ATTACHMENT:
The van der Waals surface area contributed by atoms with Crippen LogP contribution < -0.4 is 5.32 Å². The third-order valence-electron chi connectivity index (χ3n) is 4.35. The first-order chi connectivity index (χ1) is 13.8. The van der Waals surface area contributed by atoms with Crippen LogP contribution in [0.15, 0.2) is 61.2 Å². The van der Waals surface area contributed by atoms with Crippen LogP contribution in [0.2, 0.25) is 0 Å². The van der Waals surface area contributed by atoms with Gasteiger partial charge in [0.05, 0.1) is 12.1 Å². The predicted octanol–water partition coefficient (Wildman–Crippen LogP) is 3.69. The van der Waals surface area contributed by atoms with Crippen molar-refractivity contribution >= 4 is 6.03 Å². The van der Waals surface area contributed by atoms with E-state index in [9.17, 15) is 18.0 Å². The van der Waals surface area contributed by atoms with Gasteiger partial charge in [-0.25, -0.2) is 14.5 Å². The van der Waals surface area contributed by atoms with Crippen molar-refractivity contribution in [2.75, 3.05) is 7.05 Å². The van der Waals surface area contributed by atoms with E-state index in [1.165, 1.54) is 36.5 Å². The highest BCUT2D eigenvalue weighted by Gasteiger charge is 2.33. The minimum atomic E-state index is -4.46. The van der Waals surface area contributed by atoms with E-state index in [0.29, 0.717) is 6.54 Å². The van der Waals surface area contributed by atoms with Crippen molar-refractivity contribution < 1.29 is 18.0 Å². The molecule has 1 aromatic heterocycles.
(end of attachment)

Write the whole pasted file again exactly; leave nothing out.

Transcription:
The van der Waals surface area contributed by atoms with Crippen LogP contribution < -0.4 is 5.32 Å². The third-order valence-electron chi connectivity index (χ3n) is 4.35. The first-order chi connectivity index (χ1) is 13.8. The van der Waals surface area contributed by atoms with Crippen LogP contribution in [0.15, 0.2) is 61.2 Å². The van der Waals surface area contributed by atoms with Crippen LogP contribution in [0.2, 0.25) is 0 Å². The van der Waals surface area contributed by atoms with Gasteiger partial charge in [0.05, 0.1) is 12.1 Å². The predicted octanol–water partition coefficient (Wildman–Crippen LogP) is 3.69. The van der Waals surface area contributed by atoms with Crippen molar-refractivity contribution >= 4 is 6.03 Å². The van der Waals surface area contributed by atoms with E-state index in [9.17, 15) is 18.0 Å². The van der Waals surface area contributed by atoms with Gasteiger partial charge in [-0.25, -0.2) is 14.5 Å². The van der Waals surface area contributed by atoms with Crippen molar-refractivity contribution in [2.75, 3.05) is 7.05 Å². The van der Waals surface area contributed by atoms with E-state index in [1.165, 1.54) is 36.5 Å². The highest BCUT2D eigenvalue weighted by Gasteiger charge is 2.33. The minimum atomic E-state index is -4.46. The van der Waals surface area contributed by atoms with E-state index in [0.29, 0.717) is 6.54 Å². The van der Waals surface area contributed by atoms with Crippen molar-refractivity contribution < 1.29 is 18.0 Å². The molecule has 1 aromatic heterocycles.